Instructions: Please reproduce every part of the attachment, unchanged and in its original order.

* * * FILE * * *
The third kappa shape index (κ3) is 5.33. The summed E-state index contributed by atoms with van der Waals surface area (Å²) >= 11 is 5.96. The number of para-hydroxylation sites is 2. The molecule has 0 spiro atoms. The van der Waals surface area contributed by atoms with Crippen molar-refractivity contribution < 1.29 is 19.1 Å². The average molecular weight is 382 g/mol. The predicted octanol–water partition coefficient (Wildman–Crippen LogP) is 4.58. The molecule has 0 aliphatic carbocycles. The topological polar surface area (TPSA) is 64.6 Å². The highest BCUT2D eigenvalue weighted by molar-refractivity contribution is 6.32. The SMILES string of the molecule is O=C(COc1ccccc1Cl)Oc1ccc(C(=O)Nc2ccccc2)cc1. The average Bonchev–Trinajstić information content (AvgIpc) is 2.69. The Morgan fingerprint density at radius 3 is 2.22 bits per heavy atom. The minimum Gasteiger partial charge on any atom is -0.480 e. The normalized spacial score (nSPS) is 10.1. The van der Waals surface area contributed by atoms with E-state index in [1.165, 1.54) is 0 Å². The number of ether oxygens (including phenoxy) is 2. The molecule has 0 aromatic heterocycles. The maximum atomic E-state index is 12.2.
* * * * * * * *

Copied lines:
The third kappa shape index (κ3) is 5.33. The summed E-state index contributed by atoms with van der Waals surface area (Å²) >= 11 is 5.96. The number of para-hydroxylation sites is 2. The molecule has 0 spiro atoms. The van der Waals surface area contributed by atoms with Crippen molar-refractivity contribution < 1.29 is 19.1 Å². The average molecular weight is 382 g/mol. The predicted octanol–water partition coefficient (Wildman–Crippen LogP) is 4.58. The molecule has 0 aliphatic carbocycles. The topological polar surface area (TPSA) is 64.6 Å². The highest BCUT2D eigenvalue weighted by molar-refractivity contribution is 6.32. The SMILES string of the molecule is O=C(COc1ccccc1Cl)Oc1ccc(C(=O)Nc2ccccc2)cc1. The average Bonchev–Trinajstić information content (AvgIpc) is 2.69. The Morgan fingerprint density at radius 3 is 2.22 bits per heavy atom. The minimum Gasteiger partial charge on any atom is -0.480 e. The normalized spacial score (nSPS) is 10.1. The van der Waals surface area contributed by atoms with E-state index in [1.165, 1.54) is 0 Å². The number of ether oxygens (including phenoxy) is 2. The molecule has 0 aromatic heterocycles. The maximum atomic E-state index is 12.2.